Bocca Baciata (Lips That Have Been Kissed) 1859 | Oil Painting Reproduction
62 cm
Bocca Baciata (Lips That Have Been Kissed) 1859
Artist: Dante Gabriel Rossetti
Size: 75 x 62 cm (29.5 x 24.4")
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Price: $319.00
Selected size: 75 x 62 cm (29.5 x 24.4")

Dante Gabriel Rossetti painted Bocca Baciata in 1859.  It is one of the most famous Dante Rossetti paintings.

The painting represents a turning point in the artist's career. As the first of several portraits depicting single-seated female sitters, it marked the beginning of Rossetti's unique signature style.

Moving away from Rossetti’s earlier style (highly influenced by Medieval artwork and culture), the painting is more Venetian in its sensibilities. The careful handling of paint, opulent color palette, and luxurious treatment of the woman’s red-golden hair create a truly sensual and captivating image.

Who is the woman in Dante Rossetti's painting?

Dante Gabriel Rossetti's portrait model is Fanny Cornforth, a professional artistic model from Sussex, England. She gazes out of the pictorial frame, perhaps at Rossetti or a mirror reflecting her beauty.

For Rossetti, Fanny Cornforth (born Sarah Cox) represented the platonic ideal of beauty. Her skin is pale white and almost translucent, while her rounded red lips hint at the artist’s longing.

Adding various opulent decorative touches (such as luxurious fabrics, flowers, and jewelry) only adds to his visual and visceral enjoyment. It invites the viewer to enjoy Cornforth and the painting in equal measure.

Despite this romantic background, Cornforth performed the more mundane role of housekeeper for Rossetti. She adopted this role after the death of his wife, Elizabeth Siddal.

Nonetheless, Rossetti’s depictions of Cornforth are notably more voluptuous and sensual than his paintings of other lovers and muses, such as Jane Morris and Elizabeth Siddal

Rossetti's brother (William Michael Rossetti) praised Cornforth’s beauty. At the same time, however, her lower-class upbringing (as the daughter of a blacksmith) shocked Rossetti’s contemporaries. His brother further commented she had no “charm of breeding, education or intellect.” Many of Dante Rossetti’s friends and family held similar opinions and pressured the artist to cease the relationship.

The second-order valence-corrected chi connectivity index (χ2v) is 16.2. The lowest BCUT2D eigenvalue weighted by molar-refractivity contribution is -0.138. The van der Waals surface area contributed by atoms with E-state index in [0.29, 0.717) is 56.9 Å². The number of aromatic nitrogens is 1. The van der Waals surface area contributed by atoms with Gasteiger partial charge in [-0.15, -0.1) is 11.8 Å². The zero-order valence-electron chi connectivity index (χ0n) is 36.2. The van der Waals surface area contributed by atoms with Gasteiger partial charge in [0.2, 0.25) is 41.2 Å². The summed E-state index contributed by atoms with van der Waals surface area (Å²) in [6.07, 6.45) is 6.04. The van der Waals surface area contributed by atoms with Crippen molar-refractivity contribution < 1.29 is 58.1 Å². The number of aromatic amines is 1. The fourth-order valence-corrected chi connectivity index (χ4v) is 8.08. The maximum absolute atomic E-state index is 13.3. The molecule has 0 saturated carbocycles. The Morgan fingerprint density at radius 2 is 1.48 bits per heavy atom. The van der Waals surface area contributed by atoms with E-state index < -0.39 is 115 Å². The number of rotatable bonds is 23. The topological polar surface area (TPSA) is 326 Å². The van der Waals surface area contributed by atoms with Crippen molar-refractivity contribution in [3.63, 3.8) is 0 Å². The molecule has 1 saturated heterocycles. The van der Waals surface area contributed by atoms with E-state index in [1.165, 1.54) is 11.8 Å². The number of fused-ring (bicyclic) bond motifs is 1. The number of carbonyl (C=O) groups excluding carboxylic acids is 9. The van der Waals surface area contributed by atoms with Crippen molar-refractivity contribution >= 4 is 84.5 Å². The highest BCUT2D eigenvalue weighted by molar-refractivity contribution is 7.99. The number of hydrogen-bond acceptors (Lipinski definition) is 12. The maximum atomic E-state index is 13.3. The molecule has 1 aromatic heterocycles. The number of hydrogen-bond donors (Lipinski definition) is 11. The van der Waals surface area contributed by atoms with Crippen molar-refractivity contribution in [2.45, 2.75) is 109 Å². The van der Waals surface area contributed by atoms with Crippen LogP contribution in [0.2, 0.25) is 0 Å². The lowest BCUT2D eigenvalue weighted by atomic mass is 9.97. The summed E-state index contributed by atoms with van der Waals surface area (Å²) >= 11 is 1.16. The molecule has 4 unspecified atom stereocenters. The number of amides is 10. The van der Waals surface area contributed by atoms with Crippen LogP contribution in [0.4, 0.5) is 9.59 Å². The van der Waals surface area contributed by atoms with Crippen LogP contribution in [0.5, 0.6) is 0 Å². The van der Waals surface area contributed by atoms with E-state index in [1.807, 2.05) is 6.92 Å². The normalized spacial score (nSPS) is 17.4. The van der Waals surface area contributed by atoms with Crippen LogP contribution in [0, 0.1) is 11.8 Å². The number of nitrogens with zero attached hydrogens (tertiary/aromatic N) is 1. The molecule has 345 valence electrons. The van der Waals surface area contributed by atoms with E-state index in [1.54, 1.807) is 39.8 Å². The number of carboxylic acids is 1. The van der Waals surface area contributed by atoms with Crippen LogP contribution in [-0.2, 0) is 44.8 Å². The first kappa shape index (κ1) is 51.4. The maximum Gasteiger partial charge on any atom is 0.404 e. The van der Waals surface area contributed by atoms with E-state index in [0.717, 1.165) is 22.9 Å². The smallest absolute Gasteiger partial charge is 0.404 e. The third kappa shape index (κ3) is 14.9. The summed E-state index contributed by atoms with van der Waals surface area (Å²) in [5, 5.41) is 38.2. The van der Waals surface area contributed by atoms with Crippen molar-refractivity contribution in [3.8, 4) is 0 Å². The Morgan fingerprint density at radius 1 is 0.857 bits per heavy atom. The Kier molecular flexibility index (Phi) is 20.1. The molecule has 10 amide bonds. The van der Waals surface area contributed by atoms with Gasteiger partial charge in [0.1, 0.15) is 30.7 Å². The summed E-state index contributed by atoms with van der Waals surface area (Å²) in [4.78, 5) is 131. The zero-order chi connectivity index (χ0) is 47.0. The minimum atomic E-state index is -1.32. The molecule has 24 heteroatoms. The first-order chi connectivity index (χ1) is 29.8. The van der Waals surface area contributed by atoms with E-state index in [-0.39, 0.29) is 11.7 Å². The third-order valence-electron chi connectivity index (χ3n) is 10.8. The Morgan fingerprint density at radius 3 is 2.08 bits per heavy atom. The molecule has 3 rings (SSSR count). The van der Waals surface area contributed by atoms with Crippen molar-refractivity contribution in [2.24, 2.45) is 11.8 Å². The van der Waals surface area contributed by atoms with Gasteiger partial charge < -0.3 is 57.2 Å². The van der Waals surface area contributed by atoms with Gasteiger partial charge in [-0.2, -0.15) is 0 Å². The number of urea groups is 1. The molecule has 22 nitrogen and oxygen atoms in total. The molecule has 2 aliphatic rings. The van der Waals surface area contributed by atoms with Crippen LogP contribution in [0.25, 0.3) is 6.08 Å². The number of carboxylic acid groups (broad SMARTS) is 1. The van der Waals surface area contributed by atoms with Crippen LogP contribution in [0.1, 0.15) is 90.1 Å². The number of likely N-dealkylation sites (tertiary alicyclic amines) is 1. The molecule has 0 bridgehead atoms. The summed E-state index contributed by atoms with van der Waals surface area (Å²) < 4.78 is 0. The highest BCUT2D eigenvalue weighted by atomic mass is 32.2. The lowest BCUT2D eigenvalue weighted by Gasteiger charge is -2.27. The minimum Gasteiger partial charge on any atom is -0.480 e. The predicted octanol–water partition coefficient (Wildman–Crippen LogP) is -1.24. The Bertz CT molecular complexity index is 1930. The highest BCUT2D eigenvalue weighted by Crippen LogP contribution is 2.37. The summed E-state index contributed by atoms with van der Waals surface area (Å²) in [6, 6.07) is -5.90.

What inspired Rossetti's Pre-Raphaelite painting?

In depicting this idealized beauty and sensuality, Rossetti utilized sixteenth-century Venetian masterpieces as inspiration, especially the work of Titian.

As Rossetti’s mistress and model, Cornforth inspired some of his most sensual artworks. As his artistic muse and general housekeeper, she also became a creative collaborator on many Dante Gabriel Rossetti paintings during the 1860s.

Cornforth appears in multiple portraits of this era, for instance, Fair Rosamund (1861), Lady Lilith (1867), Found (1869), and The Holy Grail (1874)

In a letter written to the Scottish artist William Bell Scott, Dante Rossetti describes trying to master the art of painting skin. However, he identified a self-perceived fault (that of stippled brushwork in the flesh), aiming instead for a fuller and rounder representation in Bocca Baciata.

Rossetti even accused the “old good painters” of a similar flaw. While their artworks were “masterpieces for color and execution”, Dante Rossetti felt the flesh tones lacked reality. Inspired by this challenge, he redoubled efforts in Bocca Baciata with stunning results.

What does Bocca Baciata mean?

The painting’s title translates from Italian as “mouth that has been kissed”.

This saying came from an Italian proverb inscribed by Rosetti (in Italian) on the back of the artwork. A rough translation reads, “the mouth that has been kissed doesn’t lose its fortune: it renews itself like the moon.”

Dante Rosetti was a highly proficient translator of early Italian Renaissance literature, with his poems frequently alluding to Italian folklore and culture. 

It is likely he came across the proverb in Boccaccio's The Decameron. This 14th-century collection of short stories recounts the tale of Alatiel. Alatiel was a beautiful Saracen princess. Despite previous sexual relations (reportedly on ten thousand occasions with eight different lovers in four years), the King of the Algarve selected her as his virgin bride.